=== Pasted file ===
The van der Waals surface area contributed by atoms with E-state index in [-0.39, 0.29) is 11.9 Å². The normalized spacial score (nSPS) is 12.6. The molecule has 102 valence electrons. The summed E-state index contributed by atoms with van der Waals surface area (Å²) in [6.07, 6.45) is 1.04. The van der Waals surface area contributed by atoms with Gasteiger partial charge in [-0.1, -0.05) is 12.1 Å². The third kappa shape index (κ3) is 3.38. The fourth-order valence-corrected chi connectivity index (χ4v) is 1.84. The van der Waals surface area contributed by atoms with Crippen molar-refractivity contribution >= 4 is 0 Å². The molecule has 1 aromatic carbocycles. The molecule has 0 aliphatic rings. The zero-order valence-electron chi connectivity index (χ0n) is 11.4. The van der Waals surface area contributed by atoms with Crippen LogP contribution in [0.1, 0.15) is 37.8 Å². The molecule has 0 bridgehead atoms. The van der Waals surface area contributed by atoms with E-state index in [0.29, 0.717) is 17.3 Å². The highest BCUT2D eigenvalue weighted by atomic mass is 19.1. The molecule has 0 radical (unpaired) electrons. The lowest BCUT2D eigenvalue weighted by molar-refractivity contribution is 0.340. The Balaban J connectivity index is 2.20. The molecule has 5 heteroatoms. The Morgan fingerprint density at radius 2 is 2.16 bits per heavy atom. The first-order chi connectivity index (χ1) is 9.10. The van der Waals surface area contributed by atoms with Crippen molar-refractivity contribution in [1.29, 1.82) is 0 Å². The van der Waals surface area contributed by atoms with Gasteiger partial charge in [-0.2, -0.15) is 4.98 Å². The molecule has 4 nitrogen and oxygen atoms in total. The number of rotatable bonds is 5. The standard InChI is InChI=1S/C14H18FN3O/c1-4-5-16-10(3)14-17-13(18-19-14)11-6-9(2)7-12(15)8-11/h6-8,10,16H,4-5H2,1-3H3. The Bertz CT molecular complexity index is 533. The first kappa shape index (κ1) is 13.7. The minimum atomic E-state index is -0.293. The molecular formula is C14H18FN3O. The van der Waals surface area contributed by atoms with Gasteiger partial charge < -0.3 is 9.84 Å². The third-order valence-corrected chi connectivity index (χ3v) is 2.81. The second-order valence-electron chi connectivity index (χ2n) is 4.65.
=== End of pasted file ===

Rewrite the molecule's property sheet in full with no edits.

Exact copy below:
The van der Waals surface area contributed by atoms with E-state index in [-0.39, 0.29) is 11.9 Å². The normalized spacial score (nSPS) is 12.6. The molecule has 102 valence electrons. The summed E-state index contributed by atoms with van der Waals surface area (Å²) in [6.07, 6.45) is 1.04. The van der Waals surface area contributed by atoms with Gasteiger partial charge in [-0.1, -0.05) is 12.1 Å². The third kappa shape index (κ3) is 3.38. The fourth-order valence-corrected chi connectivity index (χ4v) is 1.84. The van der Waals surface area contributed by atoms with Crippen molar-refractivity contribution >= 4 is 0 Å². The molecule has 1 aromatic carbocycles. The molecule has 0 aliphatic rings. The zero-order valence-electron chi connectivity index (χ0n) is 11.4. The van der Waals surface area contributed by atoms with Crippen LogP contribution in [0.1, 0.15) is 37.8 Å². The molecule has 0 bridgehead atoms. The van der Waals surface area contributed by atoms with E-state index in [0.29, 0.717) is 17.3 Å². The highest BCUT2D eigenvalue weighted by atomic mass is 19.1. The molecule has 0 radical (unpaired) electrons. The lowest BCUT2D eigenvalue weighted by molar-refractivity contribution is 0.340. The Balaban J connectivity index is 2.20. The molecule has 5 heteroatoms. The Morgan fingerprint density at radius 2 is 2.16 bits per heavy atom. The first-order chi connectivity index (χ1) is 9.10. The van der Waals surface area contributed by atoms with Crippen molar-refractivity contribution in [1.29, 1.82) is 0 Å². The van der Waals surface area contributed by atoms with Gasteiger partial charge in [-0.2, -0.15) is 4.98 Å². The molecule has 4 nitrogen and oxygen atoms in total. The number of rotatable bonds is 5. The standard InChI is InChI=1S/C14H18FN3O/c1-4-5-16-10(3)14-17-13(18-19-14)11-6-9(2)7-12(15)8-11/h6-8,10,16H,4-5H2,1-3H3. The Bertz CT molecular complexity index is 533. The first kappa shape index (κ1) is 13.7. The minimum atomic E-state index is -0.293. The molecular formula is C14H18FN3O. The van der Waals surface area contributed by atoms with Gasteiger partial charge < -0.3 is 9.84 Å². The third-order valence-corrected chi connectivity index (χ3v) is 2.81. The second-order valence-electron chi connectivity index (χ2n) is 4.65.